The most important changes are the Phazotron Zhuk-AE active electronically scanned array (AESA) radar, the RD-33MK engines and the newly designed Optical Locator System, OLS-35.[21][22][23]

The final configuration of the MiG-35's onboard equipment has been left open intentionally using the MIL-STD-1553 bus.[24] The main advantage of an open architecture configuration for its avionics is that future customers will have options to choose from components and systems made by Russian, United States, French and Israeli sources. The Ramenskoye Design Company will act as systems integrator.[3]


The RD-33MK "Morskaya Osa" (Russian: Морская Оса, literally: "Sea Wasp" or Chironex fleckeri) was installed by the new modification. It is the latest version of the RD-33 and was intended to power the MiG-29K and MiG-29KUB. It has 7% more power compared to the baseline model due to the use of modern materials in the cooled blades, providing a higher thrust of 9,000 kgf. In response to earlier criticism, the new engines are smokeless and include systems that reduce infrared and optical visibility. The engines may be fitted with vectored-thrust nozzles, which would result an increase in combat efficiency by 12% to 15%.[7][25]

RD-33OVT engine variant comes with thrust vectoring nozzles, and can direct thrust in two directions or planes. As of 2012, the only in-service, in-production fighter jet using this technology is Su-35. Other current thrust-vectoring aircraft, such as the Su-30MKI and the F-22, have nozzles that each vector in one plane.[3]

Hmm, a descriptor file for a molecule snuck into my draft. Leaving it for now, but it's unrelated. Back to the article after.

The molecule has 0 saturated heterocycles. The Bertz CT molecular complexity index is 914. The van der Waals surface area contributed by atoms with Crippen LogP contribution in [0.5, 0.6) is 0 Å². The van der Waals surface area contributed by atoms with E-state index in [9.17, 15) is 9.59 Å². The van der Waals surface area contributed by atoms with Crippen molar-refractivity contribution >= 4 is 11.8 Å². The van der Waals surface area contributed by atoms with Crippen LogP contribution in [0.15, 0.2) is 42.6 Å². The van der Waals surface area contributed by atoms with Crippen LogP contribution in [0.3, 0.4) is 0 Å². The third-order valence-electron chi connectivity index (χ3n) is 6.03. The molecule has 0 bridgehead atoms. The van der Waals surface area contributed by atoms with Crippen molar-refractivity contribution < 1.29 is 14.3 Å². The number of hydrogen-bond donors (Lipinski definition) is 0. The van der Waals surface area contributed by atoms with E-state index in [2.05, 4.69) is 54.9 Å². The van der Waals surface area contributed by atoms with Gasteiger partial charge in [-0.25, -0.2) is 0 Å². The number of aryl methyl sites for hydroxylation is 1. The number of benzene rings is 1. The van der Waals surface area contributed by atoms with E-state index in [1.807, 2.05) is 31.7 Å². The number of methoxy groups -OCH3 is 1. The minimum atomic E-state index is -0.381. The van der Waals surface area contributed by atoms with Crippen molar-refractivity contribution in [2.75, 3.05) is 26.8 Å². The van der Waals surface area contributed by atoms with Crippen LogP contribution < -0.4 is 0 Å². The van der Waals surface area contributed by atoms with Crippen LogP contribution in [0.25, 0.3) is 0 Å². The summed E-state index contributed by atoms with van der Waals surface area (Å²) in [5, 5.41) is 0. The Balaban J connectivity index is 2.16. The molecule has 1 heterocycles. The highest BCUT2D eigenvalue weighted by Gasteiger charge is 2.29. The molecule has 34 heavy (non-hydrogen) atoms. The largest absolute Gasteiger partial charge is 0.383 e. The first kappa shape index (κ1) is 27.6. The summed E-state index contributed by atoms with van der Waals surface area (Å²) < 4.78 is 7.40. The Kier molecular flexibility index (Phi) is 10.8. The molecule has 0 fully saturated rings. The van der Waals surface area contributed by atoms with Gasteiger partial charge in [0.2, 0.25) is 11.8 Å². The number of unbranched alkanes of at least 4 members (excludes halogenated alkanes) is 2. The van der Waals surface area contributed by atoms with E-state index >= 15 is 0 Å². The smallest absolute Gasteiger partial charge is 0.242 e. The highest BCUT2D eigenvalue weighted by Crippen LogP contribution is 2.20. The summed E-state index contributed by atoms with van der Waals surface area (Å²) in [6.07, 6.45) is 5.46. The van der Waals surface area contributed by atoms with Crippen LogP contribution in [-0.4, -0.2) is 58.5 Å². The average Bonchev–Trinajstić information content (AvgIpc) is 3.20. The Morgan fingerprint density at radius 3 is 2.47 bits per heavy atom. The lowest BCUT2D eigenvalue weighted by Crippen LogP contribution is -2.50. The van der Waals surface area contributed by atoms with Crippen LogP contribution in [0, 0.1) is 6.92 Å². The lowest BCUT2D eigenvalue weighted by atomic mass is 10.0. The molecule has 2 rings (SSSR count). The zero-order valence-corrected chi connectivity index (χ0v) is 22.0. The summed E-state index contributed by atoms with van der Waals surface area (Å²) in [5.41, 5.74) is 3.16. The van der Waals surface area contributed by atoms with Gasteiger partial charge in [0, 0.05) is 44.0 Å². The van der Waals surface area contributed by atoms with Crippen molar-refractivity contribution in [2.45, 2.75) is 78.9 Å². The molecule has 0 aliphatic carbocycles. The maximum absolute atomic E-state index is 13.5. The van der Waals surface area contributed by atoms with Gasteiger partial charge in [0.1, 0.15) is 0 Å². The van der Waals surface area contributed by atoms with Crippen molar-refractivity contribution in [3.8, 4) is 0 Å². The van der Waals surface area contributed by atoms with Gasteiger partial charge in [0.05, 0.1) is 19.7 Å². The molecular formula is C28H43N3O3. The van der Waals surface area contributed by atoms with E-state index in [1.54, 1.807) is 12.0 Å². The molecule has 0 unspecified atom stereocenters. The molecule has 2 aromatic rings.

New modifications include the newly rolled-out Phazotron Zhuk-AE active electronically scanned array (AESA) radar. The Phazotron Zhuk-AE AESA radar offers a wider range of operating frequencies, providing more resistance to electronic countermeasures (ECM), more detection range, more air and ground targets detected, tracked and able to be engaged simultaneously. The radar is thought to have detection range of 160 km (86 nmi) for air targets and 300 km (160 nmi) for ships.[26]


  • MiG-35: Single-seat variant.
  • MiG-35D: Two-seat variant.


The MiG-35 is under development and specification data may change.

Data from Mikoyan MiG-29M2 basic dimensions,[27] Rian.ru,[28] airforce-technology,[29] deagel.com,[30] and Aero India,[9]

General characteristics




See also[edit]

Related development
Aircraft of comparable role, configuration and era
Related lists



  1. ^ Vzlet magazine, June 2010, page 64
  2. ^ " MiG-35/MiG-35D." RAC MiG Corporation. Retrieved: 8 November 2012.
  3. ^ a b c "Russia begins testing MiG-35 ahead of field trials in India news." domain-b.com, 14 August 2009.
  4. ^ "MiG-35 photos from Air India 2007." aviapedia.com. Retrieved: 8 November 2012.